The United Nations General Assembly today adopted a series of resolutions recommended by its legal committee, including texts on human cloning, terrorism and protection of personnel on United Nations peacekeeping missions.
The Assembly kept the question of reproductive cloning of human beings on its agenda for another year by deciding to convene a working group of its Sixth (Legal) Committee from 28 September to 3 October 2003.
The Assembly also strongly condemned terrorism as criminal and unjustifiable by a resolution that urged its ad hoc committee to urgently continue elaborating a draft convention on international terrorism at its next meeting in March and April. The ad hoc committee was also urged to resolve outstanding issues impeding conclusion of an international treaty on nuclear terrorism. That committee has already successfully negotiated other anti-terror pacts.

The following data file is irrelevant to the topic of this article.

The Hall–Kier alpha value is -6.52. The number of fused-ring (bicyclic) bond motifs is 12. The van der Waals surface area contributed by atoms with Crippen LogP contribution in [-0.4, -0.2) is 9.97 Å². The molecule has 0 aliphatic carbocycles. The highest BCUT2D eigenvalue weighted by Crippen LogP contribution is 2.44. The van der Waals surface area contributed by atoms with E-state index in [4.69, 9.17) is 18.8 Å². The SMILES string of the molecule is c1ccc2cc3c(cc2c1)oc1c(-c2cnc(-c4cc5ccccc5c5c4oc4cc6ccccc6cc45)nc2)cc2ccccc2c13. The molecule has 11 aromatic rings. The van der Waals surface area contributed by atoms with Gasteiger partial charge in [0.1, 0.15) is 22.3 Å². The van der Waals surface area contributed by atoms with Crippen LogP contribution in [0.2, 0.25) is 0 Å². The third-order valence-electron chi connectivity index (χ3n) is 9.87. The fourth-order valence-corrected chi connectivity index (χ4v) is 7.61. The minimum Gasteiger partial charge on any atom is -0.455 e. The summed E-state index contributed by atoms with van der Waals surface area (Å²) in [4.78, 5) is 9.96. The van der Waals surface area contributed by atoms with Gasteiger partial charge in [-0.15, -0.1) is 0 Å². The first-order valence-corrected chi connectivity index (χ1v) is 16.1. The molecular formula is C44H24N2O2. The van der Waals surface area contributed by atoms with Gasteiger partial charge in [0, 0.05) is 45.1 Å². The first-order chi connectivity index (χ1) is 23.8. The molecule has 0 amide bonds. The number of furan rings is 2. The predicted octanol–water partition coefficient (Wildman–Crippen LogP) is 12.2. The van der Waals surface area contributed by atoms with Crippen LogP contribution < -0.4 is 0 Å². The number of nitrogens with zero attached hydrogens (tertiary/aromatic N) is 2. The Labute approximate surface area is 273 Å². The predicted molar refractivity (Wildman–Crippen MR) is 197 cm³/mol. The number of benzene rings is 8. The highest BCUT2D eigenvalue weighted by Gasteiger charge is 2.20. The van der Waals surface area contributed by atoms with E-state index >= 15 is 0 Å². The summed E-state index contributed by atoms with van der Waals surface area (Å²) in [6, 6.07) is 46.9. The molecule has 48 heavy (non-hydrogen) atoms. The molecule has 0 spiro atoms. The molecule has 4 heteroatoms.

In another action, the UN's main legislative body welcomed the work of the preparatory body for the establishment of the International Criminal Court (ICC), which had laid the groundwork for the Court's coming into being on 1 July. The Assembly took note of the report by UN Secretary-General Kofi Annan on the Court, and of the proposed resumption of the first session of the Assembly of States Parties early next year, at which the ICC's judges and the prosecutor would be elected.
As for the protection of UN personnel in the field, the Assembly urged the Secretary-General to continue to seek to include key provisions of an international treaty on the safety of UN workers in agreements related to peacekeeping operations. One provision recommended the criminalization of attacks against these personnel.
Meanwhile, another resolution strongly condemned acts of violence against diplomatic and consular missions and representatives, as well as against parallel elements in intergovernmental organizations.